Hume and the political philosopher 1

There is a famous dispute, among the intellectual historians of the early American Republic, about the extent to which Madison borrowed from Hume. The dispute may, on the surface, be about ‘borrowing’ ideas, but underneath it is about the mechanisms by which nations are formed, and the place of ‘ideas’ in history, one of the great arguments in the White Mythology.

It was Douglass Adair who gave the dispute its modern form by emphasizing, against the economicist views of Charles Beard, the effect of intellectual history on the shaping of the Constitution. Adair pointed to the borrowings from Hume in the Federalist 10. Adair pictured Madison with a book of Hume’s essays, opened to “Idea of a Perfect Commonwealth”, in which Hume wrote:

“Though it is more difficult to form a republican government in an extensive country than in a city; there is more facility, when once it is formed, of preserving it steady and uniform, without tumult and faction.”

Hume goes on to suggest a two fold process, in which the people, including the lowest, vote, followed by the work of the highest magistrates, presumably the representatives of the people, who then do something like forming a government – which is exactly how the American Senate was first instituted.

Edward Morgan, coming after Adair, admitted the intertext, but debated the inference: to him, Hume’s passage was about a community without faction, whereas Madison, reaching back to his Montesquieu, advocated a community in which party would block party. This, Morgan claimed, was a trope of a different color. [I take this general history from Mark Spencer’s “Madison and Hume on Faction (2002)]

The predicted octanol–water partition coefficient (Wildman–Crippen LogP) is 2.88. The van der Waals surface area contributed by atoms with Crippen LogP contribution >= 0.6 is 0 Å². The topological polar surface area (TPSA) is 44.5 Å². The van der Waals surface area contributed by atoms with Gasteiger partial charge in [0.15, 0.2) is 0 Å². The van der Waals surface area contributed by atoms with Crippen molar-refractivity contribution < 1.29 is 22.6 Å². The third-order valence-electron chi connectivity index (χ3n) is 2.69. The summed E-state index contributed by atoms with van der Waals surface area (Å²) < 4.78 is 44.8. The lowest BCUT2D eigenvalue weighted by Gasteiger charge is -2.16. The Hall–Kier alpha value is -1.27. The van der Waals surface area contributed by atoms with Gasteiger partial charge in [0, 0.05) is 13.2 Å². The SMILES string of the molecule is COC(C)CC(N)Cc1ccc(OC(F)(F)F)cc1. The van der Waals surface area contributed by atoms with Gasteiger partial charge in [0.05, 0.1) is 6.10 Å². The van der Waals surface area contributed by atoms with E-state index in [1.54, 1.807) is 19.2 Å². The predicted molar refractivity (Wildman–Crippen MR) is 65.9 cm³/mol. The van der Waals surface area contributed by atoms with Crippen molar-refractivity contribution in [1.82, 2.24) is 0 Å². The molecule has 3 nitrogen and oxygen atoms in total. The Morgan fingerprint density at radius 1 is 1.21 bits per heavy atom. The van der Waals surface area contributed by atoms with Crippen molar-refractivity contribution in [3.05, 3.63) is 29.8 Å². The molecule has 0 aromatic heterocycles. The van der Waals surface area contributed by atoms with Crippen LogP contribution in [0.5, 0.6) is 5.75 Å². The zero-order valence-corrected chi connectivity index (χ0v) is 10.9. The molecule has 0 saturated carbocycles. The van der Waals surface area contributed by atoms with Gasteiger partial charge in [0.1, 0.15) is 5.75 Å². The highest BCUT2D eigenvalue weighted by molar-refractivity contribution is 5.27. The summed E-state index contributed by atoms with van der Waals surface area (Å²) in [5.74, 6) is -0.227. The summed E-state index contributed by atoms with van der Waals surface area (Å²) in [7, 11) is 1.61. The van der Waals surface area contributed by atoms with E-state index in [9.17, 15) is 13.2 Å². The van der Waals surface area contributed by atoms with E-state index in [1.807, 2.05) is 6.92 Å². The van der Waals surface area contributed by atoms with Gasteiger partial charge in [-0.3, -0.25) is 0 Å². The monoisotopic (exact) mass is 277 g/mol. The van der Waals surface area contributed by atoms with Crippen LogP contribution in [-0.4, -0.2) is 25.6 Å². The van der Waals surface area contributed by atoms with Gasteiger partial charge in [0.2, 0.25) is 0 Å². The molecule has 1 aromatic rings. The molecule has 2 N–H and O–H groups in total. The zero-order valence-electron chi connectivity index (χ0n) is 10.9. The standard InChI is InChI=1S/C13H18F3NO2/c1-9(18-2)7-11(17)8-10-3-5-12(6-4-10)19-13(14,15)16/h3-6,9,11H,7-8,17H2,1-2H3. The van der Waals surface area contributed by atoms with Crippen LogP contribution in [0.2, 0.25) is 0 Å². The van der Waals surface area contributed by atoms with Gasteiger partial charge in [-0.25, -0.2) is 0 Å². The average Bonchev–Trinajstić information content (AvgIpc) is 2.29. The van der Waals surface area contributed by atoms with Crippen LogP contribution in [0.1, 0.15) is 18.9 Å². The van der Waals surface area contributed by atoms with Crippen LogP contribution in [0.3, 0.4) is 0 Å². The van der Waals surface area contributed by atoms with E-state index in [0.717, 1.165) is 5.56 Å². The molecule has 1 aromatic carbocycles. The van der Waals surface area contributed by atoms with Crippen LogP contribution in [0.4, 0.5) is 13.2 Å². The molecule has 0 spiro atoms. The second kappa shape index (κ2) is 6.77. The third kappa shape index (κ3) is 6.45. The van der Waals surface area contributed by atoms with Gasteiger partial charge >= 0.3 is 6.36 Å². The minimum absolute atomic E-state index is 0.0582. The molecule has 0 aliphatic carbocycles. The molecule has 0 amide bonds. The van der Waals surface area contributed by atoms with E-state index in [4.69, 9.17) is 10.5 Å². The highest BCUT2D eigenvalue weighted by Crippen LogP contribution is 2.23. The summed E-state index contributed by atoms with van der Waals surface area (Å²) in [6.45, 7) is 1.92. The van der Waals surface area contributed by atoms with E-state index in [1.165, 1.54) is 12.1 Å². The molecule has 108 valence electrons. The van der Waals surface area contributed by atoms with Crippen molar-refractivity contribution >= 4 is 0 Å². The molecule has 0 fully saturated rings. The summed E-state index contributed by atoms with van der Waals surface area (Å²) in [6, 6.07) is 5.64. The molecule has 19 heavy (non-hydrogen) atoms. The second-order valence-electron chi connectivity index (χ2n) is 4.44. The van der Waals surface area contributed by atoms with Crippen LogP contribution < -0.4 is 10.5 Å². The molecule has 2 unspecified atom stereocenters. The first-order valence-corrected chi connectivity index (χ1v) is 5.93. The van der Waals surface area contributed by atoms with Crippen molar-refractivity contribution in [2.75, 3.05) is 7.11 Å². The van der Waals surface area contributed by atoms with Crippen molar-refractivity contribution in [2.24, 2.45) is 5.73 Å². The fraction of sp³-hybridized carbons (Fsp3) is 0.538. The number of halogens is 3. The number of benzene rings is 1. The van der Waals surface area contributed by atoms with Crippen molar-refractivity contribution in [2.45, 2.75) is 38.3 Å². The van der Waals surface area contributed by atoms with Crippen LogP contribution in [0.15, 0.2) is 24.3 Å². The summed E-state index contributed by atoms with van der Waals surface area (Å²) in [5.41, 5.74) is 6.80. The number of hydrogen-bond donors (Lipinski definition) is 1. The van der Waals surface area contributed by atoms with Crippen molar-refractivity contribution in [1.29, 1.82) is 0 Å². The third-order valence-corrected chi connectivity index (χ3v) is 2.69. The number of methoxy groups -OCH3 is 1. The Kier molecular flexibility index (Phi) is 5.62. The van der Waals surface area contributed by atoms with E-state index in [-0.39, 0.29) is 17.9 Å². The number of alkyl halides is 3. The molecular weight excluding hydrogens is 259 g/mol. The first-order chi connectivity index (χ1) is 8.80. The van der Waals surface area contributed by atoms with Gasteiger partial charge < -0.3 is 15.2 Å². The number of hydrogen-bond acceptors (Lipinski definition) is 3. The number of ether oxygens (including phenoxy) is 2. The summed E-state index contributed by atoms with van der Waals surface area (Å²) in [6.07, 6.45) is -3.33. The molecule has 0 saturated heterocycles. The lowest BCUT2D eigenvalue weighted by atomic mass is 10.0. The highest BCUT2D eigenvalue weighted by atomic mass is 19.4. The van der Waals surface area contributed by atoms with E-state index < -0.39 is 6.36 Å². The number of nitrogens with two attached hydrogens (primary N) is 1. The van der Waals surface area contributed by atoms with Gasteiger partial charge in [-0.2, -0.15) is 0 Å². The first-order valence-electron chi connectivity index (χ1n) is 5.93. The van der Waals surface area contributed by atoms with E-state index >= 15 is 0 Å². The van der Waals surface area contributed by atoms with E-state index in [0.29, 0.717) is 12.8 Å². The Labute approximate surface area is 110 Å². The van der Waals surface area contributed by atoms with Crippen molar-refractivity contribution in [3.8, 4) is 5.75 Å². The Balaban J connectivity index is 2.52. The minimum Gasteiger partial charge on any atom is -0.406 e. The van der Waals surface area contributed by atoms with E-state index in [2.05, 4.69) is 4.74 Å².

I’m going to leave behind the argument about Hume’s influence on Madison and focus on Hume’s very negative image of the political intellectual. This type seems to function in two incompatible ways in Hume’s thinking – on the one hand, we cannot credit the political theorist with forming the commonwealth – all Platonic Republics are born and die in the heads of their creators – because the commonwealth is the result of the struggles of the interest and passions of different parts of the population. But if the philospher cannot positively shape the commonwealth according to his ideas, he can, on the other hand, introduce factional strife into the commonwealth.

This sums up a sense of the intellectual that is very much part of the Anglo culture.

James Buchan, in Crowded with Genius, summed up Hume’s dissent from Whig historiography as follows:

“In essays such as ‘Of the Liberty of the Press’, he portrayed Britain as a precarious equilibrium of often disreputable forces – Court patronage, parliamentary corruption, a free press,commercial competition – that were the residue of the violent political conflicts of the seventeenth century. For all his Scottish origins and friendships, he had no time for Whig or indeed any ideology: there was rarely, he later wrote, any ‘philosophical origin to government’.3 The British constitution was for Hume the
product of violence, and its form was both unintended and precarious.It was also, as might have been expected, civilian: a creation, as he also later wrote, of ‘that middling rank of men, who are the best and firmest basis of public liberty’.(86)

Hume anticipates Burke’s acidic view of the ‘theory men’ who, in his view, were dissolving the organic order of France in order to institute a structure unfounded in custom or piety – one that could only legitimate itself by the appeal to raw economic self-interest. But Hume moves in a different direction than Burke later did, and his eyes were on a story that Burke would have preferred be shrouded in reverent obscurity: that of the rise of Christianity and the fall of Rome.